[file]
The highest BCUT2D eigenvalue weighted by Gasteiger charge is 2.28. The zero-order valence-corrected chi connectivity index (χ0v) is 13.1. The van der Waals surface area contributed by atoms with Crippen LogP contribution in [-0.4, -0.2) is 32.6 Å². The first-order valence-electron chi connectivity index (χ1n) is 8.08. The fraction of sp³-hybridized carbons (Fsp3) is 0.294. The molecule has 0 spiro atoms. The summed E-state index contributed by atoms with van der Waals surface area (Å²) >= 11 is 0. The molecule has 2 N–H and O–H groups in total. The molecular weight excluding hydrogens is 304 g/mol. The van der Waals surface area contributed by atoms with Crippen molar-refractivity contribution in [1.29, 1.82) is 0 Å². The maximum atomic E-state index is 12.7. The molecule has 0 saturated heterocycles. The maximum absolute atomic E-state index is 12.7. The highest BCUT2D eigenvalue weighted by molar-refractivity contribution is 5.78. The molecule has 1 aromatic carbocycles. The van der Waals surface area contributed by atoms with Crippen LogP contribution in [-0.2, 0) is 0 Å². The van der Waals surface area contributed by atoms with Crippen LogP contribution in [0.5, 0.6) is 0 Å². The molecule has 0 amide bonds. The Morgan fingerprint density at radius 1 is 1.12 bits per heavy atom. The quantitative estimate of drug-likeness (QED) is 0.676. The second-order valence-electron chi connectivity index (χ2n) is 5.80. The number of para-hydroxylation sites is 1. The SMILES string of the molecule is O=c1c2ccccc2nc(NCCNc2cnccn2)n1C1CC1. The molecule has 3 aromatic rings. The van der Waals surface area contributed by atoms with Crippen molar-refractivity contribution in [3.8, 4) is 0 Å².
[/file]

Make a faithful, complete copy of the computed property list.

The highest BCUT2D eigenvalue weighted by Gasteiger charge is 2.28. The zero-order valence-corrected chi connectivity index (χ0v) is 13.1. The van der Waals surface area contributed by atoms with Crippen LogP contribution in [-0.4, -0.2) is 32.6 Å². The first-order valence-electron chi connectivity index (χ1n) is 8.08. The fraction of sp³-hybridized carbons (Fsp3) is 0.294. The molecule has 0 spiro atoms. The summed E-state index contributed by atoms with van der Waals surface area (Å²) >= 11 is 0. The molecule has 2 N–H and O–H groups in total. The molecular weight excluding hydrogens is 304 g/mol. The van der Waals surface area contributed by atoms with Crippen molar-refractivity contribution in [1.29, 1.82) is 0 Å². The maximum atomic E-state index is 12.7. The molecule has 0 saturated heterocycles. The maximum absolute atomic E-state index is 12.7. The highest BCUT2D eigenvalue weighted by molar-refractivity contribution is 5.78. The molecule has 1 aromatic carbocycles. The van der Waals surface area contributed by atoms with Crippen LogP contribution in [-0.2, 0) is 0 Å². The van der Waals surface area contributed by atoms with Crippen LogP contribution in [0.5, 0.6) is 0 Å². The molecule has 0 amide bonds. The Morgan fingerprint density at radius 1 is 1.12 bits per heavy atom. The quantitative estimate of drug-likeness (QED) is 0.676. The second-order valence-electron chi connectivity index (χ2n) is 5.80. The number of para-hydroxylation sites is 1. The SMILES string of the molecule is O=c1c2ccccc2nc(NCCNc2cnccn2)n1C1CC1. The molecule has 3 aromatic rings. The van der Waals surface area contributed by atoms with Crippen molar-refractivity contribution in [3.8, 4) is 0 Å².